Amir Raz



Canada Research Chair in the Cognitive Neuroscience of Attention

Tier 2 - 2007-07-01
Renewed: 2012-03-01
McGill University
Health

514-340-7923
amir.raz@mcgill.ca

Coming to Canada from


Columbia University, USA

Research involves


Using brain-imaging technology to understand how and why we pay attention to things, and how attention influences cognition, emotion, thought and action.

Research relevance


Developing a better understand of how we focus on certain things, and applying that knowledge to further education and to designing new therapeutic tools that use attention and suggestion.

Pay Attention! Studying the Secrets of Your Mind’s Ability to Focus


You’re driving down the road, paying attention to the cars around you when, suddenly, a thought enters your mind—it could be something from the workday, dinner plans or an idea for the distant future. Whatever the case, a few moments later you realize you’ve become so absorbed that you haven’t been paying attention to the road. Why was your mind completely focused on one thing one moment, and on something else the next?

In fact, what we pay attention to and what we do helps define us—sometimes in good ways, such as when we are able to focus on a tough task while surrounded by distractions, and other times in ways that frustrate us, as when we want to attend to one thing but find our minds distracted by another.

As Canada Research Chair in the Cognitive Neuroscience of Attention, Dr. Amir Raz studies how we pay attention and, specifically, what goes on inside our brains the moment we successfully focus our attention on one thing or, alternatively, fail to achieve that focus. It’s a topic Raz knows about in more ways than one, having used the power of attention many times to fool his audiences during his former career as a magician.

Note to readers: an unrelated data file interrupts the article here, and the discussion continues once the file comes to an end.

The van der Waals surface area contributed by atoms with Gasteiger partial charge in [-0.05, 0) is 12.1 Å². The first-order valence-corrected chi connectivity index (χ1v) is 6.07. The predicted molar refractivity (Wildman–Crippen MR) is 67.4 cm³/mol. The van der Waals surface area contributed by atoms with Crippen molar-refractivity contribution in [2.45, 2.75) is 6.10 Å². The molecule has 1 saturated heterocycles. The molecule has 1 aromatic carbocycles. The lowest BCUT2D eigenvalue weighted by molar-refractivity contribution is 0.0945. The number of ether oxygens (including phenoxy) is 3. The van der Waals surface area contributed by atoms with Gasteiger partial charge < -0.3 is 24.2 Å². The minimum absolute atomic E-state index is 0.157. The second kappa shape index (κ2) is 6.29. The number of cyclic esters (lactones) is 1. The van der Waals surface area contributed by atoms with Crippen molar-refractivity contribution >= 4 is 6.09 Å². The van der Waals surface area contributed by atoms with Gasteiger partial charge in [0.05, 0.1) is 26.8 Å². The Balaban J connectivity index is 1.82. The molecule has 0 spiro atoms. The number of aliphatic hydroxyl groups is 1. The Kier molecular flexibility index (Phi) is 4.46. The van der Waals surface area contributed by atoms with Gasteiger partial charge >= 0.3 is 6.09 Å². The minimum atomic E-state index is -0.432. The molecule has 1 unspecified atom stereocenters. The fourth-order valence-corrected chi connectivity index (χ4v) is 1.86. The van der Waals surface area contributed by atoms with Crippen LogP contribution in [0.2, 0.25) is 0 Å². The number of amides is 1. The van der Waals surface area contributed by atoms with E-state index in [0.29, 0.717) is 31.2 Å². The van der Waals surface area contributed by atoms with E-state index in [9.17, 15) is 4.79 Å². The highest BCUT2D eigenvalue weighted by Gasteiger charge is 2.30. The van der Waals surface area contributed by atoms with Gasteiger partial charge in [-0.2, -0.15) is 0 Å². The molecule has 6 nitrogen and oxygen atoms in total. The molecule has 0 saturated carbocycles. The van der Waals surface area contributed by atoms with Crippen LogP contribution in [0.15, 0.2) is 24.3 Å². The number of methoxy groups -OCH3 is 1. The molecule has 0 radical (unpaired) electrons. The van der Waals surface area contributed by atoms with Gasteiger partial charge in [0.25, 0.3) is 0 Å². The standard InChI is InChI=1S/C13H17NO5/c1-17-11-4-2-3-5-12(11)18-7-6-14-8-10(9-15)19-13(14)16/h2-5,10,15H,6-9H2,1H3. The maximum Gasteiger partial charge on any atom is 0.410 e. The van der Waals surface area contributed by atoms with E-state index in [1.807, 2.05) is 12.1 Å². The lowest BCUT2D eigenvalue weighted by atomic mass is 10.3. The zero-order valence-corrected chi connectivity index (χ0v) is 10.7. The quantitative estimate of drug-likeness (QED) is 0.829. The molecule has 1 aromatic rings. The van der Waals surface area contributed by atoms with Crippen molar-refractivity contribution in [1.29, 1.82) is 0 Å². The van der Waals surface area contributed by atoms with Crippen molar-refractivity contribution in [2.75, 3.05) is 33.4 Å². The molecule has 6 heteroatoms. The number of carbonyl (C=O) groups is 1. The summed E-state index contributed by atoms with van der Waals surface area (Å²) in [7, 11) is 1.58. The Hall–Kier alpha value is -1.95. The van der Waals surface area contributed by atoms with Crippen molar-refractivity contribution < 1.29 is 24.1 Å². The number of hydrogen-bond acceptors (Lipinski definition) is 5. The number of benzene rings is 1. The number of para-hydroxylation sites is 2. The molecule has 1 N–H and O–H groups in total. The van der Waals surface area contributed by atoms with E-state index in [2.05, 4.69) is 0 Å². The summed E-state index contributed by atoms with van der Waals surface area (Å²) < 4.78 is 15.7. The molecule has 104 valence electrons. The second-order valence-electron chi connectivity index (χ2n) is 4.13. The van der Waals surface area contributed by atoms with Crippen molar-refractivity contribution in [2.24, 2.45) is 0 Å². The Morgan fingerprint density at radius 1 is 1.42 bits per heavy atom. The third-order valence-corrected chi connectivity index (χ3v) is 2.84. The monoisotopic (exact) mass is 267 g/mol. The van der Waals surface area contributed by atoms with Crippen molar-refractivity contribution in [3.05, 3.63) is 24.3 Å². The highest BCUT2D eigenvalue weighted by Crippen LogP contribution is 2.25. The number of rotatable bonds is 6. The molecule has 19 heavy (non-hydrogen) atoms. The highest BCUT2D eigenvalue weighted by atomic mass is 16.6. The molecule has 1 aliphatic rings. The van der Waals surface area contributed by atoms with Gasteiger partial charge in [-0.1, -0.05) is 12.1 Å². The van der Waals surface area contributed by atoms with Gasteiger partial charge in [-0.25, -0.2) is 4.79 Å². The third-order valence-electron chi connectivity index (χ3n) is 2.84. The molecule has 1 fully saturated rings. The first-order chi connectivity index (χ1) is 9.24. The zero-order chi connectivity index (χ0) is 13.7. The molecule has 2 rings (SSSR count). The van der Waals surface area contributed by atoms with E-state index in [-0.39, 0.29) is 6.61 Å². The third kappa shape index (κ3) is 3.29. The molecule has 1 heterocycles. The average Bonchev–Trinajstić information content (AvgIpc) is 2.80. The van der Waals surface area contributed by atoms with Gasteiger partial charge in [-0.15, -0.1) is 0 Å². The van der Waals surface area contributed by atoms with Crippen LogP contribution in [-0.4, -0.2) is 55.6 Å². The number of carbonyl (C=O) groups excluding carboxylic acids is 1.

In his research, Raz uses novel types of attention—including the extreme conditions of hypnosis and sleep deprivation—to understand how the process works. He also looks for ways to understand important human achievements through the lens of attention, helping us better understand these successes. A highly successful mediator, for instance, is someone who can quickly get people who are very angry at each other, to focus on something else entirely, thereby regulating their actions and emotions.

By using modern brain-imaging tools, Raz will deepen our understanding of attention, one of the oldest and most important issues in psychological science, and an essential part of almost every other mental process. In time, such research will lead to innovations in education, new treatments for pathological conditions, and new ways to approach rehabilitation and cognitive training. It is difficult to achieve anything at all—let alone anything great—without being focused. By helping us understand how and why we pay attention to certain things, Raz’s research will show us new ways to focus on the things that matter most to us.